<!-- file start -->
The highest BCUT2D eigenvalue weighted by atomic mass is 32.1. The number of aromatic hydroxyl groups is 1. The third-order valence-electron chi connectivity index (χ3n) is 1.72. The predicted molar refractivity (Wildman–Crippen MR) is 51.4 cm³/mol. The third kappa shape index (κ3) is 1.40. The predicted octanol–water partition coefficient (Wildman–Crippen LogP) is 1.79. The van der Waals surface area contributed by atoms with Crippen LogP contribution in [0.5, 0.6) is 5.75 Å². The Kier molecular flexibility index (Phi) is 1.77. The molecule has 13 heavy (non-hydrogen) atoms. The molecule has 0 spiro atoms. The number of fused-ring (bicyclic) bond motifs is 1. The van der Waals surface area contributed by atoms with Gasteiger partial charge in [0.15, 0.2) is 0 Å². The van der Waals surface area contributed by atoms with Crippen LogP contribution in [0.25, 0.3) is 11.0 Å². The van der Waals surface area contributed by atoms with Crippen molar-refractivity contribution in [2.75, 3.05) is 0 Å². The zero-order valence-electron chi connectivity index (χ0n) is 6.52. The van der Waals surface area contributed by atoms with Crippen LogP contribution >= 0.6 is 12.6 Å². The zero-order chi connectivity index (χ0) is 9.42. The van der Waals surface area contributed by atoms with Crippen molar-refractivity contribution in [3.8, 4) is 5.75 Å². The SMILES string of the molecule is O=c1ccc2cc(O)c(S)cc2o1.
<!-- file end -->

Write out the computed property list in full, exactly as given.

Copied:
The highest BCUT2D eigenvalue weighted by atomic mass is 32.1. The number of aromatic hydroxyl groups is 1. The third-order valence-electron chi connectivity index (χ3n) is 1.72. The predicted molar refractivity (Wildman–Crippen MR) is 51.4 cm³/mol. The third kappa shape index (κ3) is 1.40. The predicted octanol–water partition coefficient (Wildman–Crippen LogP) is 1.79. The van der Waals surface area contributed by atoms with Crippen LogP contribution in [0.5, 0.6) is 5.75 Å². The Kier molecular flexibility index (Phi) is 1.77. The molecule has 13 heavy (non-hydrogen) atoms. The molecule has 0 spiro atoms. The number of fused-ring (bicyclic) bond motifs is 1. The van der Waals surface area contributed by atoms with Gasteiger partial charge in [0.15, 0.2) is 0 Å². The van der Waals surface area contributed by atoms with Crippen LogP contribution in [0.25, 0.3) is 11.0 Å². The van der Waals surface area contributed by atoms with Crippen molar-refractivity contribution in [2.75, 3.05) is 0 Å². The zero-order valence-electron chi connectivity index (χ0n) is 6.52. The van der Waals surface area contributed by atoms with Crippen LogP contribution >= 0.6 is 12.6 Å². The zero-order chi connectivity index (χ0) is 9.42. The van der Waals surface area contributed by atoms with Crippen molar-refractivity contribution in [3.8, 4) is 5.75 Å². The SMILES string of the molecule is O=c1ccc2cc(O)c(S)cc2o1.